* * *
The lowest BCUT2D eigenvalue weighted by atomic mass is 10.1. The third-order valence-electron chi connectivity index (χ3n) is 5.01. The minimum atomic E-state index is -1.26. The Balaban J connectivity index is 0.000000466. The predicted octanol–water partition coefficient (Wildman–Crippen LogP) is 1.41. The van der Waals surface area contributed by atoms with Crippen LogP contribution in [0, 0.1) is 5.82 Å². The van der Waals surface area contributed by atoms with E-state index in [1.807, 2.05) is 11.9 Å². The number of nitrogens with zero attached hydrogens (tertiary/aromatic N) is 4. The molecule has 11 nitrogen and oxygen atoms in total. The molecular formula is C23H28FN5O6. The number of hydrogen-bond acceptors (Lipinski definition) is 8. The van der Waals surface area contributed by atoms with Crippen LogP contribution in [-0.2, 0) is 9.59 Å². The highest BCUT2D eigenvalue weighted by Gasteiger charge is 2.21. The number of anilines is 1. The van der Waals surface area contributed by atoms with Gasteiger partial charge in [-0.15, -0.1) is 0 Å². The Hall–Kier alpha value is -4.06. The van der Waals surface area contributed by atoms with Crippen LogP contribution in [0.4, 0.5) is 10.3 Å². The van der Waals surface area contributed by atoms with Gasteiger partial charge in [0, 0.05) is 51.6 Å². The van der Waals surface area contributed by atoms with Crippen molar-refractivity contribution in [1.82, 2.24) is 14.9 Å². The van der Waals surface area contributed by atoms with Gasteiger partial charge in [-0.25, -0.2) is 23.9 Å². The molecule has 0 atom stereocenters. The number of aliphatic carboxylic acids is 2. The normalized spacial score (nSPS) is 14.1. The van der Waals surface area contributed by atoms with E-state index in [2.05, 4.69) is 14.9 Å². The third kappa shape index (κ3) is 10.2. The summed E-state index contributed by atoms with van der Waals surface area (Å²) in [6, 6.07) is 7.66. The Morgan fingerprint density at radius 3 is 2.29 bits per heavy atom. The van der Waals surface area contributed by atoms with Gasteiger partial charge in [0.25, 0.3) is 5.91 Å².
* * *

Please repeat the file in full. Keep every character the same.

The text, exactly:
The lowest BCUT2D eigenvalue weighted by atomic mass is 10.1. The third-order valence-electron chi connectivity index (χ3n) is 5.01. The minimum atomic E-state index is -1.26. The Balaban J connectivity index is 0.000000466. The predicted octanol–water partition coefficient (Wildman–Crippen LogP) is 1.41. The van der Waals surface area contributed by atoms with Crippen LogP contribution in [0, 0.1) is 5.82 Å². The van der Waals surface area contributed by atoms with E-state index in [1.807, 2.05) is 11.9 Å². The number of nitrogens with zero attached hydrogens (tertiary/aromatic N) is 4. The molecule has 11 nitrogen and oxygen atoms in total. The molecular formula is C23H28FN5O6. The number of hydrogen-bond acceptors (Lipinski definition) is 8. The van der Waals surface area contributed by atoms with Crippen LogP contribution in [-0.2, 0) is 9.59 Å². The highest BCUT2D eigenvalue weighted by Gasteiger charge is 2.21. The number of anilines is 1. The van der Waals surface area contributed by atoms with Gasteiger partial charge in [-0.15, -0.1) is 0 Å². The Hall–Kier alpha value is -4.06. The van der Waals surface area contributed by atoms with Crippen LogP contribution in [0.4, 0.5) is 10.3 Å². The van der Waals surface area contributed by atoms with Gasteiger partial charge in [0, 0.05) is 51.6 Å². The van der Waals surface area contributed by atoms with Crippen molar-refractivity contribution in [1.82, 2.24) is 14.9 Å². The van der Waals surface area contributed by atoms with Gasteiger partial charge in [-0.25, -0.2) is 23.9 Å². The molecule has 0 atom stereocenters. The number of aliphatic carboxylic acids is 2. The normalized spacial score (nSPS) is 14.1. The van der Waals surface area contributed by atoms with E-state index in [2.05, 4.69) is 14.9 Å². The third kappa shape index (κ3) is 10.2. The summed E-state index contributed by atoms with van der Waals surface area (Å²) in [6, 6.07) is 7.66. The Morgan fingerprint density at radius 3 is 2.29 bits per heavy atom. The van der Waals surface area contributed by atoms with Gasteiger partial charge in [0.25, 0.3) is 5.91 Å².